Opening up with “True North,” Bad Religion brought back the punk and rock & roll to Riot Fest, head banging and instigating the crowd. Dust devils from the ground below swirled up from the kicked-up dirt of mosh pits to “Infected.” Greg Graffin and crew proved that while grey and weathered, they still kicked so much ass and still had so much punk left in them. With only a forty-five minute set, their time was sweet, but too short for the punk legends. The crowd seemed to agree as they applauded for a good while once the band gave their thanks and exited stage left.
Although Friday was winding down, it wasn’t close to over. Hard beats and florescent lights beam from the main Riot stage. Hands held high in fists block the sky, waiting for the Chicago native rapper, Atmosphere. Hood draped just above his eyes, he appeared and broke into “Shoulda Known,” off If Life Gives You Lemons, Paint That Shit Gold . Atmosphere did a spoken word version of his song “Woman With The Tattooed Hands” and the crowd spoke along to every verse. His fans held their fists high to their rap leader as he asked them to bang their fists: “Put your hands up like it’s 2001!” Boom went the beat and boom went their fists. His set went on for a solid hour and the crowd grew thicker. He couldn’t have said it any better.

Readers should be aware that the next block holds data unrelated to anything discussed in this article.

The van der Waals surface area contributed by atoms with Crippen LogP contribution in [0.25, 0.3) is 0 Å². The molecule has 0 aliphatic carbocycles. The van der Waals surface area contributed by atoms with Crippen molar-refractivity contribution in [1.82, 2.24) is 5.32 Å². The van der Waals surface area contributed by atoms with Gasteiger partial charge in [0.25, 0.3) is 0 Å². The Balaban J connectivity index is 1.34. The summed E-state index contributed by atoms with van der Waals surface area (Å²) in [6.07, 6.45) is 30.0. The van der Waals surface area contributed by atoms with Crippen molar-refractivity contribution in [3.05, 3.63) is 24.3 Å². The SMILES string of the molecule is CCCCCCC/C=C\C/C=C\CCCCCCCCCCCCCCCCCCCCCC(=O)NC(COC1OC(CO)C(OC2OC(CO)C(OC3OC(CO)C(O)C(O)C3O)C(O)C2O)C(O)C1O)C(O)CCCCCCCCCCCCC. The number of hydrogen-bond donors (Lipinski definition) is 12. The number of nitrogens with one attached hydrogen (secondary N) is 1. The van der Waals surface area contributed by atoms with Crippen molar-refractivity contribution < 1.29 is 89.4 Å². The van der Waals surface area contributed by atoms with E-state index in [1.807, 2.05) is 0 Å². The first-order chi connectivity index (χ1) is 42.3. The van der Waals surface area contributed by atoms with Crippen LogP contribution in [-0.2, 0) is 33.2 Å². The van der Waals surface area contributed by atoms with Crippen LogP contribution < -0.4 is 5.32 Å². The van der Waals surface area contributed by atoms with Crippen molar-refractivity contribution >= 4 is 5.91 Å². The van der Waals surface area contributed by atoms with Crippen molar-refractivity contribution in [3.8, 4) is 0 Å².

Last but not least, one of Chicago’s most successful pop rock bands of the millennium was ready to take stage. At this point, the crowd had tripled in mass and, even a football field away from the stage, it’s still shoulder to shoulder. With hard hitting percussions, the boys appeared, dressed in head to toe black with matching black ski masks. Bassist Pete Wentz ran to the side stage to grab a huge white flag with their new logo. Strangely enough, it looked like a punk rock version of the Fairly Oddparents logo (If interested, you could also pick up a light up wand with the logo from their merch table). By the second song, “I Slept With Someone in Fall Out Boy and All I Got Was This Stupid Song Written About Me,” the boys unmasked themselves. Crowd surfing and heavy belting came from the crowd. At one point, Fall Out Boy stopped their set to aid fans who seemed to be getting trampled. They paused for ten minutes as security guards dove in to rescue kids from the crowd, even bringing out a wheelchair for a girl who’s leg was stepped on. Once the crowd obeyed frontman Patrick Stump’s request to take a step back, the band picked up right where they left off. The highlight of the night, however, was stolen by a very special guest that made its appearance during “My Songs Know What You Did in The Dark (Light ‘Em Up).” As the NHL Playoff theme song, the Stanley Cup appropriately made an appearance on stage and all Chicago natives went insane. With just one day down, one can only imagine what other surprises Riot Fest has in store. So far, so good-– thanks for the memories.